Treatment for Ovarian Cysts
An ovarian cyst is a fluid-filled sac that forms on or inside an ovary. The ovaries are a pair of small, oval-shaped organs in the lower part of a female's belly (abdomen). About once a month, one of the ovaries releases an egg. The ovaries also make the hormones estrogen and progesterone. These hormones are involved in pregnancy, the menstrual cycle, and breast growth.
Ovarian cysts are very common at all ages. But they are abnormal after reaching menopause. Young children can also get them, but this is less common. There are different types of ovarian cysts. They can occur for many reasons, and they may need different treatments. A cyst can vary in size from ½ inch to more than 4 inches.
Types of treatment
Treatment for an ovarian cyst will depend on the type of cyst, your age, and your general health. Most people won't need treatment. You may be told to watch your symptoms over time. An ovarian cyst will often go away with no treatment in a few weeks or months.
In some cases, you may need to have follow-up ultrasound tests. These are to check if your cyst has gone away or isn't growing. You may not need any other treatment.
If your ultrasound or blood tests show signs of cancer, your healthcare provider may advise surgery. This is done to remove part or all of your ovary. Your healthcare provider might also advise surgery if:
Your cyst causes ongoing pressure or pain
Your cyst appears to be growing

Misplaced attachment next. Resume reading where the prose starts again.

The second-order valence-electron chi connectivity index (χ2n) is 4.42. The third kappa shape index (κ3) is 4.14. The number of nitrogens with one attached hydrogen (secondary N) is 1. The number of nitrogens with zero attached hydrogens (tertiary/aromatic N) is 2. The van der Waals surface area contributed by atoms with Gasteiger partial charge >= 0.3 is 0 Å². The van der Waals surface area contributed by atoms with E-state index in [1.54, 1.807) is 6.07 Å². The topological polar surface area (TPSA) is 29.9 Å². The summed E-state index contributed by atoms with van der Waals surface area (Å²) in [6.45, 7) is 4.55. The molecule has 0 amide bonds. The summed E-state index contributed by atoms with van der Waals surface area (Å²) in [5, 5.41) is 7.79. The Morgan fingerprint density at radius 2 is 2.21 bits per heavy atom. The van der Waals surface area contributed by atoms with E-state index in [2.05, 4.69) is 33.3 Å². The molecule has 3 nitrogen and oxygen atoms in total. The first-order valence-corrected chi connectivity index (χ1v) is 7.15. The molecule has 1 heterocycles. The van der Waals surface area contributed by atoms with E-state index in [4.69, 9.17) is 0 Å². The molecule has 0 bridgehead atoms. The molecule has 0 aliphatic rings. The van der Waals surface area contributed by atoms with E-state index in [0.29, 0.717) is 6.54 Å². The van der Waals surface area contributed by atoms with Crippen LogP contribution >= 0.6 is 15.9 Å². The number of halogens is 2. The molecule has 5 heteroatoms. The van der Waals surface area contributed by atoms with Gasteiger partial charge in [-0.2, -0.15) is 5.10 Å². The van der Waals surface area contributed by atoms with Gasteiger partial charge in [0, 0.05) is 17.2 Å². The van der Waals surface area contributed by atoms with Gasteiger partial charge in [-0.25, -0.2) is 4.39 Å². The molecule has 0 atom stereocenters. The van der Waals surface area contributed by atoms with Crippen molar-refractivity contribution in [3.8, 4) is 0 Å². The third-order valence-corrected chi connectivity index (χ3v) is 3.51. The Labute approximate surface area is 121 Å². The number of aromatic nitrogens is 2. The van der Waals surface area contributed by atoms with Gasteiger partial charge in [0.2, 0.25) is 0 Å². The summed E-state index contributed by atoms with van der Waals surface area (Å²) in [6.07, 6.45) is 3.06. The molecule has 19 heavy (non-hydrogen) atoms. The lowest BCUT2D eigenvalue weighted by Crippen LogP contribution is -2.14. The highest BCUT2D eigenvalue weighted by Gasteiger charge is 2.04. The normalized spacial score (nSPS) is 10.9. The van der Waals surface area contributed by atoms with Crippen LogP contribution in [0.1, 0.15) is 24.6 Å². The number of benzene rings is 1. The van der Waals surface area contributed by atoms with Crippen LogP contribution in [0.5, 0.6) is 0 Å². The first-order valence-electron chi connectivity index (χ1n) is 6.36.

You have a very large cyst
You have endometriosis and want the cyst removed to help with fertility
Can an ovarian cyst be prevented?
If you have hormone problems, your healthcare provider may advise taking birth control pills. These may help prevent ovarian cysts. Taking antibiotics for a pelvic infection may also prevent a cyst.
Possible complications of an ovarian cyst
An ovarian cyst can sometimes break open (rupture) and bleed. This is called a hemorrhagic cyst. This may not cause any symptoms. Or it may cause sudden, sharp pain in the lower belly. A ruptured cyst can cause a lot of blood and fluid loss. This can lead to low blood pressure. In some cases, surgery may be needed.
Rarely an ovarian cyst can also cause twisting (torsion) of the ovary or even the fallopian tube. This can block normal blood supply to the ovary. This can lead to sudden pain and may need emergency surgery.
When to call the healthcare provider
Call your healthcare provider right away if you have any of these:
Sudden belly pain
Fever of 100.4°F (38°C) or higher, or as directed by your healthcare provider
Nausea and vomiting
Feeling lightheaded, short of breath, or very tired (fatigued)
Other severe symptoms